Today will be my last day in India. It has been both a long and a very successful journey. I have had the opportunity to connect with both religious and with governmental people as I continue to weave a web of friendships and important connections. In my work, the more connections I have, the more opportunity there is to address specific world issues by calling on relationships to bring about actions that are otherwise unable to be addressed through conventional means. For example, last year I was able to successfully save the lives of two young people slated for execution in Syria when other attempts failed. This was because I had a personal relationship with high level individuals in the area.

In India, the power to bring about change lies in two distinct areas, government, and the spiritual leaders. Yet, for the most part, they operate independently and are often in opposition to one another. My work involves creating trusted relationships with both parties, and then bringing them together on specific issues. This is the place where I am very successful.

Many of India’s foremost spiritual leaders have a lot of respect for me, and after having been officially recognized as a Saint here, that respect has risen even higher. This allows me to speak one on one with gurus and swamis who often have hundreds of thousands to millions of followers. Those spiritual leaders hold the keys to issues like equality for women and cleaning up the environment.

And the government leaders hold the purse strings and infrastructure to change laws and initiate countrywide projects.

Today, I have the high honor of being invited as world spiritual leader to the Akshardam, one of the new Seven Wonders of the World:

The Akshardam is the heart of the Swaminarayan Hindu religious tradition, one of India’s largest and most influential institutions. They are in support of my world peace work, and do daily prayers for my success in this area. Today, they will perform a special blessing on my World Peace Violin to empower its message to the world, and that message is my message of peace. As most of you already know, my message is both simple and complex. To fully understand it, you can read it in full in my original speech given before Parliament in Astana Kazakhstan to leaders from 80 countries:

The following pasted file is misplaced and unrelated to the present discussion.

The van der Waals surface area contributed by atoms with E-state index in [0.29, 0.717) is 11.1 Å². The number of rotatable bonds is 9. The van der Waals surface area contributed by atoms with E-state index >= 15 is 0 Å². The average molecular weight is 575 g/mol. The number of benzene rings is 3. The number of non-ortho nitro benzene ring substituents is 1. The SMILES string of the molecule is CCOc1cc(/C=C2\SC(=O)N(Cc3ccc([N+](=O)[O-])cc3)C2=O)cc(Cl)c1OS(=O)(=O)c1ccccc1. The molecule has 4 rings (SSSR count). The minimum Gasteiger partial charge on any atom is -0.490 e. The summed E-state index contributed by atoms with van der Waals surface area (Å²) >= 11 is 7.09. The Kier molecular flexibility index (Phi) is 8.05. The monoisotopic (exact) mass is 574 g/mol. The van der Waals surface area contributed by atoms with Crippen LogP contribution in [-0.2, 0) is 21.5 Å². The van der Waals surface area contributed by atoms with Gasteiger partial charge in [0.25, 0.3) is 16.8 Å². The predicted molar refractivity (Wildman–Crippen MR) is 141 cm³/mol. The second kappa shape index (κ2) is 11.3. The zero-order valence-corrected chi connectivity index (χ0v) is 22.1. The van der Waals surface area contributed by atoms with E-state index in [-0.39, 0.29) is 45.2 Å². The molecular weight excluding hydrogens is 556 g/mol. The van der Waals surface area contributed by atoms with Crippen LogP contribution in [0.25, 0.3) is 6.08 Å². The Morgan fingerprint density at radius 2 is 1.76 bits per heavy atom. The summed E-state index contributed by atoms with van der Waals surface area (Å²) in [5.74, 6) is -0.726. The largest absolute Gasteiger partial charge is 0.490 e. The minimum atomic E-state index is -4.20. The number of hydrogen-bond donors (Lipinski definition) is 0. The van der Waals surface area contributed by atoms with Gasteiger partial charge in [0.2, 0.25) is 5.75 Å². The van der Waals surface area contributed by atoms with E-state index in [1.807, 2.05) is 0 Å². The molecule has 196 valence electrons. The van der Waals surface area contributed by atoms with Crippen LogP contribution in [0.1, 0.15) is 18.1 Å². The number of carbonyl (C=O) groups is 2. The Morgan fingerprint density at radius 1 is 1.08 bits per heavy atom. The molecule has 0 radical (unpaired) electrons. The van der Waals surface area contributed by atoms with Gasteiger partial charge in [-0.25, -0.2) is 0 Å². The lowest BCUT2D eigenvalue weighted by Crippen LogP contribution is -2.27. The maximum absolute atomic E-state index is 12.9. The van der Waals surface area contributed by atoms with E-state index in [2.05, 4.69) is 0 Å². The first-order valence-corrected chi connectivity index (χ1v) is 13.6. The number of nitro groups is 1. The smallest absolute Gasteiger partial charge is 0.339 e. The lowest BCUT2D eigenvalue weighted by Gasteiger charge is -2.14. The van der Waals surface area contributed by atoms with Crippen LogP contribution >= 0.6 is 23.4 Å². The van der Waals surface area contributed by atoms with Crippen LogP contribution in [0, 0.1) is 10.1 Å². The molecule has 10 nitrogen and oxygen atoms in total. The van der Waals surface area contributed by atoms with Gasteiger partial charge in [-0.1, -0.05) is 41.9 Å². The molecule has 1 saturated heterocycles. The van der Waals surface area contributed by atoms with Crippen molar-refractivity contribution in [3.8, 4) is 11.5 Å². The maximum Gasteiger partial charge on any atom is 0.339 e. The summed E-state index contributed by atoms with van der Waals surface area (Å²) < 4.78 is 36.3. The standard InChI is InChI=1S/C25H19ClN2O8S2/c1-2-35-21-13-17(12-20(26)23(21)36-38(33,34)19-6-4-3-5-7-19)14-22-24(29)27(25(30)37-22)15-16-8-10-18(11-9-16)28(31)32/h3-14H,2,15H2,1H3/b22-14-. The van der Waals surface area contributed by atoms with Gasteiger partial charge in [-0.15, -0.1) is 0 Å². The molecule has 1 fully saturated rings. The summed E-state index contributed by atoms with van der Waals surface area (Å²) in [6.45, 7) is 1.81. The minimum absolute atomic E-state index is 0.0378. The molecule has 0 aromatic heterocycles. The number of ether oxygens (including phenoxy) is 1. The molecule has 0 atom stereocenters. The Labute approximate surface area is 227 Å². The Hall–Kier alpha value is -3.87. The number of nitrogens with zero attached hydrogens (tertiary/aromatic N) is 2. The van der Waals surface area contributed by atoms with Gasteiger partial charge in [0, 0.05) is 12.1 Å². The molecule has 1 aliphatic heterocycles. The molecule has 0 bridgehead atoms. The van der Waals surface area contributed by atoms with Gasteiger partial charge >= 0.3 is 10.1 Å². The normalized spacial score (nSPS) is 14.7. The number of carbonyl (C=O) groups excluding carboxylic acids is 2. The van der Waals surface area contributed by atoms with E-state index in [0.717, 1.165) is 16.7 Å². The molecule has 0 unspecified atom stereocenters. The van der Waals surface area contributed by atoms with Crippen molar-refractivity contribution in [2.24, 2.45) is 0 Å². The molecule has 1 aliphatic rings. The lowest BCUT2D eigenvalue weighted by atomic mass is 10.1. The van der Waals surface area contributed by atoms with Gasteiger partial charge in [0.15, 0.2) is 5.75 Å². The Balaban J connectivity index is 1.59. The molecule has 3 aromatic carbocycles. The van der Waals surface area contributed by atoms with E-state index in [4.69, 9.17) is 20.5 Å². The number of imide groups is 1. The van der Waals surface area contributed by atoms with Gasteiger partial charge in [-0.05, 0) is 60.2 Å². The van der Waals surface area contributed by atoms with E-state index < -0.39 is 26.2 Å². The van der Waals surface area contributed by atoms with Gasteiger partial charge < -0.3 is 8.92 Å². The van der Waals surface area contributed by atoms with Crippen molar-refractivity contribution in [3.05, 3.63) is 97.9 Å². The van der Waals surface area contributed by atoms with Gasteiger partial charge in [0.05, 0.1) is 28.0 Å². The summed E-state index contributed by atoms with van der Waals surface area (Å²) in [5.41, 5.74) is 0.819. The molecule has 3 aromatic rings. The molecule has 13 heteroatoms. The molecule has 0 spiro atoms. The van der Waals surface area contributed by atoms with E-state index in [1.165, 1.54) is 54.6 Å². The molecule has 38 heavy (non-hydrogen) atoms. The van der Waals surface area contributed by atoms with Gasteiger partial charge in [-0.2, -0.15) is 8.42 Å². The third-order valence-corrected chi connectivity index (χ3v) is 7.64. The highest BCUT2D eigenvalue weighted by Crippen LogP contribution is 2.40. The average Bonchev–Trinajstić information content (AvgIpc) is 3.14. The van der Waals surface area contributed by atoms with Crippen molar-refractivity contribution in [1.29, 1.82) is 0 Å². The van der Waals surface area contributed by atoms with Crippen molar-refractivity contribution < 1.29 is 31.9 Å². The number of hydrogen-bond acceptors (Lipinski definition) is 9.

After a full day at the Akshardam, I will begin my 46 hour journey back home. It is hard to explain to most, the sheer endurance it takes to spend a month in a foreign country with all eyes on you, in which you are striving to accomplish what most others just consider impossible, and to then travel for forty plus hours before you can rest. Then I have to switch time zones to exactly the opposite time from here, and be ready for my next speaking engagement in three days.

I so look forward to being able to sleep in my own bed and to eat what I choose, and yes, for you animal lovers … To see my dog 🙂

I’ll sign off for now, but I will try to share some of the other experiences I’ve had while crossing the ocean to my side of the world.

May Peace Prevail on Earth,

and may we all see the sacred in the other.

Patrick McCollum